Starting a Business the SAGE Way

Teens in the student entrepreneurship program are changing the world, not to mention making their own worlds a lot nicer.
Magazine Contributor
6 min read

This story appears in the August 2003 issue of Teen Startups. Subscribe »

Imagine reducing truancy rates, helping disadvantaged workers file tax returns or setting up a free enterprise program for students in . Nidya Baez did all those things--all before graduating from high school. Baez, 17, graduated in May from Fremont High in Oakland, , where she and about 60 other Fremont students participated in SAGE (Students for the Advancement of Global ).

SAGE is an international program that teaches secondary school students how to start and manage a while maximizing environmental sensitivity and civic responsibility--at least that's the formal definition. An enthusiastic Baez quickly gives her version: "SAGE is for students who want to change the world one project at a time--we have a vision of the world and want to make it better."

One of the Fremont group's greatest successes was the creation of a food cart on their high school campus. "We noticed a lot of kids were leaving campus to go out for lunch, and they weren't coming back," says Baez. To counteract the truancy problem, Baez and SAGE teammates partnered with local restaurants to resell items like burritos and barbecue sandwiches from a campus food cart. The project won Fremont High top honors in California's 2002 SAGE regional competition while also meeting their goal. "Truancy rates fell from about 70 percent to about 40 percent," says Baez, "and we made about $2000 in profit."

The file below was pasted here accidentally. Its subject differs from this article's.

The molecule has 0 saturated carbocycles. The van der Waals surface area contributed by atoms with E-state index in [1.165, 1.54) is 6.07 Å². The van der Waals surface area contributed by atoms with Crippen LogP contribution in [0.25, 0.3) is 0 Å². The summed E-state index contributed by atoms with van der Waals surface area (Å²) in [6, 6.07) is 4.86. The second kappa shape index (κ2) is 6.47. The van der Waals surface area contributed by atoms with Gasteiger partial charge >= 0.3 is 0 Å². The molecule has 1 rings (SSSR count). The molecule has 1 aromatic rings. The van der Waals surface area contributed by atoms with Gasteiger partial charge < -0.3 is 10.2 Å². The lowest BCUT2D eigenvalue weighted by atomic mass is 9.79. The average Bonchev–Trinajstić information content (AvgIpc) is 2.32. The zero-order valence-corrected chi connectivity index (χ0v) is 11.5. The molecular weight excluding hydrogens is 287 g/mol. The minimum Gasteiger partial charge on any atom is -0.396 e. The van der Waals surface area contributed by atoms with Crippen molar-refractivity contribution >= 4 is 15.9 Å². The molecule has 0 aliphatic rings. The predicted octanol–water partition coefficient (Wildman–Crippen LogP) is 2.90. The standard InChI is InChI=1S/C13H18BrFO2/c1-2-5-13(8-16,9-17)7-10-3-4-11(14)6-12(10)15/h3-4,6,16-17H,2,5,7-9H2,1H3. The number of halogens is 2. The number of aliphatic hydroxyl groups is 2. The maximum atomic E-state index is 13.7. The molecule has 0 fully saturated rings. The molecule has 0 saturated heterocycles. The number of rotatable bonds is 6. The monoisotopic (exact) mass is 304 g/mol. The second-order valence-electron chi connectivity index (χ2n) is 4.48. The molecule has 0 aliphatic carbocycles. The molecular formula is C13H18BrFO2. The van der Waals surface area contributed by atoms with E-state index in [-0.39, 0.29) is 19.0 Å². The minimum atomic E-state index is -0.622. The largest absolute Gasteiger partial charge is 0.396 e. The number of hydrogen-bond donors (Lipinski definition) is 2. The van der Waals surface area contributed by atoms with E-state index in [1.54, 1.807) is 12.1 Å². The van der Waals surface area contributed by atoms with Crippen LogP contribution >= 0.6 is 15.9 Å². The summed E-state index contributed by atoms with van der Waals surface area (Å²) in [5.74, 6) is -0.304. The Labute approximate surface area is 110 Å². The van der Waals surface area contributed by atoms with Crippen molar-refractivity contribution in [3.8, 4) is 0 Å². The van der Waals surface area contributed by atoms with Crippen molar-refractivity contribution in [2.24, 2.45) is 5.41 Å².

Those profits go back into the SAGE program to finance future projects or pay traveling expenses for students whose projects have earned them a spot in national competitions or even the SAGE World Cup (where countries like Mexico, Poland and South Africa bring their best to compete against the top U.S. team).

For their next mission, Fremont students came up with a plan to provide income tax returns for those who need them the most: elderly and underemployed people in their community. Says Baez, "We knew a lot of people in our community were not claiming their tax returns, and we wanted to let people know that they could get their taxes done for free."

After creating an action plan, students studied tax laws, including curriculum by the IRS, and then set up a tax office in collaboration with a local library. "We put fliers up everywhere--in restaurants and libraries--and lots of people came in with stacks of paperwork," says Baez, who remembers one customer in particular. "She was in her 70s, and she came in with her paperwork in big stacks; she was a retired teacher and couldn't find her W-2 form." After searching through mounds of paperwork to no avail, the woman was tired and frustrated. "We encouraged her, and she went home and found her W-2 and brought it back so we could help."

The best part about projects like these? "We got to help adults who had been working all their lives," says Baez. "These people were tired and busy with their kids, and we helped them--people were amazed. People trusted us."